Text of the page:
A Study of Amprenavir in Patients With Protease Inhibitor-Related Complications
The purpose of this study is to see if it is safe and effective to give the protease inhibitor (PI) amprenavir (APV) to patients with fat production and distribution problems associated with other PIs.
Protease inhibitors are very effective in treating HIV-1 disease. However, patients who take these drugs often have problems, such as hyperlipidemia (an increased level of fat in the blood) and lipodystrophy (problems with the way fat is produced and distributed in the body). Doctors do not know exactly how PIs are related to these problems. APV has been shown to be safe and effective in lowering plasma viral loads (level of HIV in the blood). APV may be useful for patients who develop complications associated with other PIs.
|Study Design:||Endpoint Classification: Safety Study
Primary Purpose: Prevention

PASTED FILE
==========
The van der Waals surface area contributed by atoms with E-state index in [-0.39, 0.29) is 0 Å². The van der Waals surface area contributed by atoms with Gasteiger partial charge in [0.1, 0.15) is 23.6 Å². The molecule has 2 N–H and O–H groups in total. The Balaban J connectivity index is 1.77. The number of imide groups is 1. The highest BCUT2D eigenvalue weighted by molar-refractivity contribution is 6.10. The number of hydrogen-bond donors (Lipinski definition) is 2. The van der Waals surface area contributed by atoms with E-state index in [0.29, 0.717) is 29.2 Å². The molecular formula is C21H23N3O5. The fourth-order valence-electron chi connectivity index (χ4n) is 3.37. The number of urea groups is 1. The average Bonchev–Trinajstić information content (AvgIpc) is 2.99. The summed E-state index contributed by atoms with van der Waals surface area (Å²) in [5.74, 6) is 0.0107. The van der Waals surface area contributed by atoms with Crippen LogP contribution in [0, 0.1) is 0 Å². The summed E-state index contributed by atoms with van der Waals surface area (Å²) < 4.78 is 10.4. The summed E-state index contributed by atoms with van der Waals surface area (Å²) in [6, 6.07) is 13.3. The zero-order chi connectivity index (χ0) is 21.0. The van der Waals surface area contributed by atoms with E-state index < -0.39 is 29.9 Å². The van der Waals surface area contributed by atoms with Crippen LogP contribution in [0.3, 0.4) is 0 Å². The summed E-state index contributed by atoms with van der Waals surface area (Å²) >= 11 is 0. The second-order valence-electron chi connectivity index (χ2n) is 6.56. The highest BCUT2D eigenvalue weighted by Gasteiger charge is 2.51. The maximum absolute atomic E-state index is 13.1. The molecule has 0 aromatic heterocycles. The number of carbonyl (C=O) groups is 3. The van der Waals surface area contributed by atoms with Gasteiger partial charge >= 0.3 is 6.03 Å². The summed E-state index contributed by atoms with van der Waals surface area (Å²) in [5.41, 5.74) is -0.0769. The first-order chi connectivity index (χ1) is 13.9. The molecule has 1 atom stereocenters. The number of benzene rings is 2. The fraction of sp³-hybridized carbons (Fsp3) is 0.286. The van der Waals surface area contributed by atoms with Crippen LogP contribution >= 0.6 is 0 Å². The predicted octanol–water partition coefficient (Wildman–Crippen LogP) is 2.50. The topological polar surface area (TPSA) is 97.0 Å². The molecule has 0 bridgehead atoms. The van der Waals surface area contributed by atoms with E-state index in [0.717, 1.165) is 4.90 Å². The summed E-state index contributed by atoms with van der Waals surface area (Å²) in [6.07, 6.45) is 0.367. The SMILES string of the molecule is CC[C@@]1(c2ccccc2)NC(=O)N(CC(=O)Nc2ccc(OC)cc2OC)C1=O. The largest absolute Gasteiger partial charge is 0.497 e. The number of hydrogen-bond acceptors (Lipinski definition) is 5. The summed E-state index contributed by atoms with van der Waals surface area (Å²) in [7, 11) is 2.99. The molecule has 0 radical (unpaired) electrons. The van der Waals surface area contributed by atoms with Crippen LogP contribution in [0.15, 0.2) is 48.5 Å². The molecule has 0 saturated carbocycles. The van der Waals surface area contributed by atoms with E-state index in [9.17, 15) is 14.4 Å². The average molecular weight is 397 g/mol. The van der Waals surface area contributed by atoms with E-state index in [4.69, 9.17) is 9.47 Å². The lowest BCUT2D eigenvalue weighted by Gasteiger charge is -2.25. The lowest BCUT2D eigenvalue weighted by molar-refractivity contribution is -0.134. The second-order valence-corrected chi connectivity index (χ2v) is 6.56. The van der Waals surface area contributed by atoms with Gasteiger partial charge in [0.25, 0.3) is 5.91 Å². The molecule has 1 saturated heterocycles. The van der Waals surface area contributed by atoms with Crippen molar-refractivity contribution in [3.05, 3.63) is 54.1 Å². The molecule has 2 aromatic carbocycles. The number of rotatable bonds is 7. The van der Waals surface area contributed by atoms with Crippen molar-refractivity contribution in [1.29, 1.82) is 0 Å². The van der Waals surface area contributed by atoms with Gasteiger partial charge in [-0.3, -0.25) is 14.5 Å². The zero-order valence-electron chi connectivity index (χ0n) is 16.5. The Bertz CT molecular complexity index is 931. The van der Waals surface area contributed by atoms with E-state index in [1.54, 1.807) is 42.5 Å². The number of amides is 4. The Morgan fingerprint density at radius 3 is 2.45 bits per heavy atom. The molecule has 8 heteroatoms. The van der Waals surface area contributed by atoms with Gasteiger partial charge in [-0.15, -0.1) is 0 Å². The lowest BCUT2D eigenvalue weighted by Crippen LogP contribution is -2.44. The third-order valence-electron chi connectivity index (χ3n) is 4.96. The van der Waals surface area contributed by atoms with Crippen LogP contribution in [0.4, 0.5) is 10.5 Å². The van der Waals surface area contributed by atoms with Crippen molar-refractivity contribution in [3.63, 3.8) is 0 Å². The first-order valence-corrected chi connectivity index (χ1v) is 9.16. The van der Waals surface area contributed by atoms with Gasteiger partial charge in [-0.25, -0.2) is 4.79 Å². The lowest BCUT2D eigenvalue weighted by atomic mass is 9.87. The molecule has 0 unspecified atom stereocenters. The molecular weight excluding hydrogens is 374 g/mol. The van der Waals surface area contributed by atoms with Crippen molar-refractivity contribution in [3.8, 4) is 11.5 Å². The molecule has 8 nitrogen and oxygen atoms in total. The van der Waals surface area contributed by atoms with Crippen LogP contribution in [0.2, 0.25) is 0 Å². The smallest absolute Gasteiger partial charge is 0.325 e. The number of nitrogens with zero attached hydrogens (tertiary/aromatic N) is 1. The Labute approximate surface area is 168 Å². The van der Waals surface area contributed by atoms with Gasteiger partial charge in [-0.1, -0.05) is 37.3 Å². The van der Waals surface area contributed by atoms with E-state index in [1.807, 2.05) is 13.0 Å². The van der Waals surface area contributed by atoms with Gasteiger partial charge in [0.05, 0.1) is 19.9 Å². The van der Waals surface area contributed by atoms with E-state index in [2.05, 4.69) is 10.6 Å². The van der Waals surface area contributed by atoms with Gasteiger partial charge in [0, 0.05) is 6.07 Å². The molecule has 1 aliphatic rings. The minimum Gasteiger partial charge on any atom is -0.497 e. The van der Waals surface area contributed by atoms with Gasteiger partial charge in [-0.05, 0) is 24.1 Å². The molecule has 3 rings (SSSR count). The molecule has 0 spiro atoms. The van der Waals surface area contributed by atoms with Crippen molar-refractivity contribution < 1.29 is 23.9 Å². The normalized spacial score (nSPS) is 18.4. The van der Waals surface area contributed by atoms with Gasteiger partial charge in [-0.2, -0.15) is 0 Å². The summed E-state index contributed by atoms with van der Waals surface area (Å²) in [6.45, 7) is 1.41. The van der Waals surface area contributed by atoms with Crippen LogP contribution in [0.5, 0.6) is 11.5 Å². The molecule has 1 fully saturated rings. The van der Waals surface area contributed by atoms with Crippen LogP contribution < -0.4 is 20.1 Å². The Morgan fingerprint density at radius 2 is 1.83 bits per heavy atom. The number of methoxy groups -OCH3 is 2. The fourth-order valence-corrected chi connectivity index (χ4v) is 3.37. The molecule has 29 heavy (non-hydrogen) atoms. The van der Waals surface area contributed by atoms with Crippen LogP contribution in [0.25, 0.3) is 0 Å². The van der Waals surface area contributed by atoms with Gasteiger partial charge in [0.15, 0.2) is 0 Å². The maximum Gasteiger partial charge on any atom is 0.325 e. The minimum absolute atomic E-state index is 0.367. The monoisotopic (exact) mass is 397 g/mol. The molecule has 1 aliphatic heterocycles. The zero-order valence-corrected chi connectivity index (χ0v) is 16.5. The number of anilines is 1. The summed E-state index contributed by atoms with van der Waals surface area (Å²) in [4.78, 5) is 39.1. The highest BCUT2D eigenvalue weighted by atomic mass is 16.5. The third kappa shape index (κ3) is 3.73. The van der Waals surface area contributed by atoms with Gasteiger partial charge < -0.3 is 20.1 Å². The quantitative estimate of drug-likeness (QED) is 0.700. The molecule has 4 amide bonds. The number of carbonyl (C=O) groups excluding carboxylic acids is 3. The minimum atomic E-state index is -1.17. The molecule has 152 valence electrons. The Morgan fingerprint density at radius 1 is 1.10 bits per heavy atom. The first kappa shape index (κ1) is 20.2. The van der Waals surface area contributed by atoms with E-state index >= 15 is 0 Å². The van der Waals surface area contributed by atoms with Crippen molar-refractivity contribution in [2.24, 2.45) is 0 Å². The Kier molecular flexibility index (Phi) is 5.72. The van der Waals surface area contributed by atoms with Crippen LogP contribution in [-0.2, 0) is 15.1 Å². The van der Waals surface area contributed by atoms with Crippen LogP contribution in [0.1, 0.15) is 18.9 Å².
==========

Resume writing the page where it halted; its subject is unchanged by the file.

|Official Title:||An Open-Label Study to Evaluate the Safety and Tolerance of Amprenavir (141W94) Combination Therapy in Protease Inhibitor Experienced Subjects Who Are Intolerant (Hyperlipidemia With or Without Lipodystrophy) But Not Failing Their Current Protease Inhibitor Therapy|
Protease inhibitors are highly efficacious in the treatment of HIV-1 disease. Current drugs, however, are associated with a high incidence of adverse effects as well as metabolic complications such as lipodystrophy and hyperlipidemia. At the same time, though, a causal relationship linking these complications to the use of protease inhibitors remains to be established. Studies have shown APV to be well tolerated and effective in reducing plasma HIV-1 RNA levels. The safety profile of APV suggests it may offer therapeutic potential in subjects developing intolerance to other protease inhibitors.
Patients receive open-label APV plus at least 2 other antiretroviral drugs. Fasting blood samples and patient medication adherence questionnaires are collected at Weeks 12 and 24. Bodily assessments are collected at Day 1 and Weeks 12 and 24. Hematology, serum chemistry, plasma HIV-1 viral load determination and CD4+ cell count measurements are collected at pre-entry and every 12 weeks for the duration of the study.